At Easter, Christians remember the death of Jesus, by crucifixion, and the mystery of the resurrection.

In the Uniting Church there is a diversity of ways of understanding the meaning of the death and resurrection of Jesus. In many places in the Bible, the gift of a life was believed to restore one’s relationship with God, when that relationship had been broken.

In the Old Testament, this is at the centre of celebrations like Passover and the temple worship which involved the sacrifice of animals. Christians have always understood Jesus as God’s gift to the world and the giving of his life as a sign of how much God loves all people.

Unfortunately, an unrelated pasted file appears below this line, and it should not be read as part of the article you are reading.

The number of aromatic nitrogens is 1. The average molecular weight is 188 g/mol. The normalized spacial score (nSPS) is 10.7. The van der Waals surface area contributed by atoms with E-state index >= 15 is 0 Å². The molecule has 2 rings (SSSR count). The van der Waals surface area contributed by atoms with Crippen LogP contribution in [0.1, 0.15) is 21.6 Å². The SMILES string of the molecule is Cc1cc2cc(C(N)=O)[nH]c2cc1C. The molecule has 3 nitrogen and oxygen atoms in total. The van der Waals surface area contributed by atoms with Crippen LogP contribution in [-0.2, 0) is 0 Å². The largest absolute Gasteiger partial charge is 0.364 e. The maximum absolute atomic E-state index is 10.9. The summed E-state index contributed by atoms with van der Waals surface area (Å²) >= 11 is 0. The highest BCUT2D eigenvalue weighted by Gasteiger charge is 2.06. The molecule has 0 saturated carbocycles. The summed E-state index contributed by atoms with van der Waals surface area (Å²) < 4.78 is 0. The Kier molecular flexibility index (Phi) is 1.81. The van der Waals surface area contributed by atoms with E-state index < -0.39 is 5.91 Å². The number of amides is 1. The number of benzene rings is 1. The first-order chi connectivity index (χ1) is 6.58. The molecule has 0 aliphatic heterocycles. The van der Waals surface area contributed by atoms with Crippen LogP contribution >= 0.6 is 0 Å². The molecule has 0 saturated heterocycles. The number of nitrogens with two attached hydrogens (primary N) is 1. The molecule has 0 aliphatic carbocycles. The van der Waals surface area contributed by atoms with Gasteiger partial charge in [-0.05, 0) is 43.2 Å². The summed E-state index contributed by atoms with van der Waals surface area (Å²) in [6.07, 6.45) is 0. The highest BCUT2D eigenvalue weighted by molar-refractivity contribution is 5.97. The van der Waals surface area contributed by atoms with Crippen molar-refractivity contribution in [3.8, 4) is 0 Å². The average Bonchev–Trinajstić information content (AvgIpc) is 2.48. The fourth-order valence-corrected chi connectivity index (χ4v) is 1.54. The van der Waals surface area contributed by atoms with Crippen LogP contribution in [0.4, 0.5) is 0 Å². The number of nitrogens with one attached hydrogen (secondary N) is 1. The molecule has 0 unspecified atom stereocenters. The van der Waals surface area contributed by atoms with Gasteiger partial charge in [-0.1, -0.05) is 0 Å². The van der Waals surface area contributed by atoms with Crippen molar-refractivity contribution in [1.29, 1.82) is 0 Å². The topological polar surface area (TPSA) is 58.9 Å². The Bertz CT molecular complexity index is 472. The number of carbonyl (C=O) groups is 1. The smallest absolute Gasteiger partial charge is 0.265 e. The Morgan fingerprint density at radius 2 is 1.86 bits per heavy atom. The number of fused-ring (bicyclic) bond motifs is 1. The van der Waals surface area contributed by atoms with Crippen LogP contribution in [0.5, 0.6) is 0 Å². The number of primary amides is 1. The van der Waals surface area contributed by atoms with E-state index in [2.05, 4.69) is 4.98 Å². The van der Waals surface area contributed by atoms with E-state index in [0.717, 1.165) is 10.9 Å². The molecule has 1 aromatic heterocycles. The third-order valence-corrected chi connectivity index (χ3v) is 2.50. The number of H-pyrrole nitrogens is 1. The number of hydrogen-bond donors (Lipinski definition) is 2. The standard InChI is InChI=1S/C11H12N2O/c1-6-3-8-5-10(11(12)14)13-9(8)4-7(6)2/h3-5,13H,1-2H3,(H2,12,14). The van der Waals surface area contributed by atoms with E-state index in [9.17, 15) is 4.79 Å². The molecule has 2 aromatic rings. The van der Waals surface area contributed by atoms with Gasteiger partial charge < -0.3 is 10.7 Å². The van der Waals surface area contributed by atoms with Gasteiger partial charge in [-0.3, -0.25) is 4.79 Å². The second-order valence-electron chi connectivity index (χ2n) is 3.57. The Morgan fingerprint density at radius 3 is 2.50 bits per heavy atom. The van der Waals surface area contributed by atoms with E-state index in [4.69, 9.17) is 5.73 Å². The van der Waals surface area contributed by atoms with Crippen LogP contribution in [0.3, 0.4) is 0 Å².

Good Friday commemorates the crucifixion and burial of Jesus. Holy Saturday is not commonly a day for worship in Uniting Churches, although the evening Easter vigil worship is held in some places.

Beginning with Easter Day (Sunday), the season of Easter lasts for fifty days until Pentecost. On the first few Sundays of Easter, different accounts of the resurrection are read so the church today may recall some of the many dimensions of the first disciples’ experience of the risen Jesus.

During this season, the first lectionary readings are taken from the book of Acts of the Apostles to remind the Church every year about the formation of the earliest Church and its mission in the world.